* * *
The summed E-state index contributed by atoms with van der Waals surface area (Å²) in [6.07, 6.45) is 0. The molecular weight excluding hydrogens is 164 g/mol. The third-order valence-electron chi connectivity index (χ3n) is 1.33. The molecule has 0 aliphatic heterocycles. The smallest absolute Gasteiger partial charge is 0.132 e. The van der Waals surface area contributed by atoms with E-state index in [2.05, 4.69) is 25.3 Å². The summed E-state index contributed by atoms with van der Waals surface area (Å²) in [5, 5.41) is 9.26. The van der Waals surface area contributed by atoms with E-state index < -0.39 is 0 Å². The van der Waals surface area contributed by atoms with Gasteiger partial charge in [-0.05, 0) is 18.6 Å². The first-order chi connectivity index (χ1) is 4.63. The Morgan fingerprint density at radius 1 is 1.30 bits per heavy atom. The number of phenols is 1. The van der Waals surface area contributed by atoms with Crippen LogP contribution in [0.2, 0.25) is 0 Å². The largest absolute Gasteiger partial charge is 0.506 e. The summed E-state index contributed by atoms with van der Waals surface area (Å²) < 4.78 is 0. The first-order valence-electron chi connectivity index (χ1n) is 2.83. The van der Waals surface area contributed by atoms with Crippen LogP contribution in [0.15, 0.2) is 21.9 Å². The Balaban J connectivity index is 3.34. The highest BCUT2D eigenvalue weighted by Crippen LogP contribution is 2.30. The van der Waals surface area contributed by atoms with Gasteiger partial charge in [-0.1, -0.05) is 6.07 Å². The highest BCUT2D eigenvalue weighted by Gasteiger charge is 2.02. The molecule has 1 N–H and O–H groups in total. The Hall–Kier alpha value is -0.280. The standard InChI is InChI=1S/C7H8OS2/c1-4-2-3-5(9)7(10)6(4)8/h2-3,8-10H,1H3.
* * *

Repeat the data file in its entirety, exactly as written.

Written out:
The summed E-state index contributed by atoms with van der Waals surface area (Å²) in [6.07, 6.45) is 0. The molecular weight excluding hydrogens is 164 g/mol. The third-order valence-electron chi connectivity index (χ3n) is 1.33. The molecule has 0 aliphatic heterocycles. The smallest absolute Gasteiger partial charge is 0.132 e. The van der Waals surface area contributed by atoms with E-state index in [2.05, 4.69) is 25.3 Å². The summed E-state index contributed by atoms with van der Waals surface area (Å²) in [5, 5.41) is 9.26. The van der Waals surface area contributed by atoms with E-state index < -0.39 is 0 Å². The van der Waals surface area contributed by atoms with Gasteiger partial charge in [-0.05, 0) is 18.6 Å². The first-order chi connectivity index (χ1) is 4.63. The Morgan fingerprint density at radius 1 is 1.30 bits per heavy atom. The number of phenols is 1. The van der Waals surface area contributed by atoms with Crippen LogP contribution in [0.2, 0.25) is 0 Å². The largest absolute Gasteiger partial charge is 0.506 e. The summed E-state index contributed by atoms with van der Waals surface area (Å²) < 4.78 is 0. The first-order valence-electron chi connectivity index (χ1n) is 2.83. The van der Waals surface area contributed by atoms with Crippen LogP contribution in [0.15, 0.2) is 21.9 Å². The Balaban J connectivity index is 3.34. The highest BCUT2D eigenvalue weighted by Crippen LogP contribution is 2.30. The van der Waals surface area contributed by atoms with Gasteiger partial charge in [-0.1, -0.05) is 6.07 Å². The highest BCUT2D eigenvalue weighted by Gasteiger charge is 2.02. The molecule has 1 N–H and O–H groups in total. The Hall–Kier alpha value is -0.280. The standard InChI is InChI=1S/C7H8OS2/c1-4-2-3-5(9)7(10)6(4)8/h2-3,8-10H,1H3.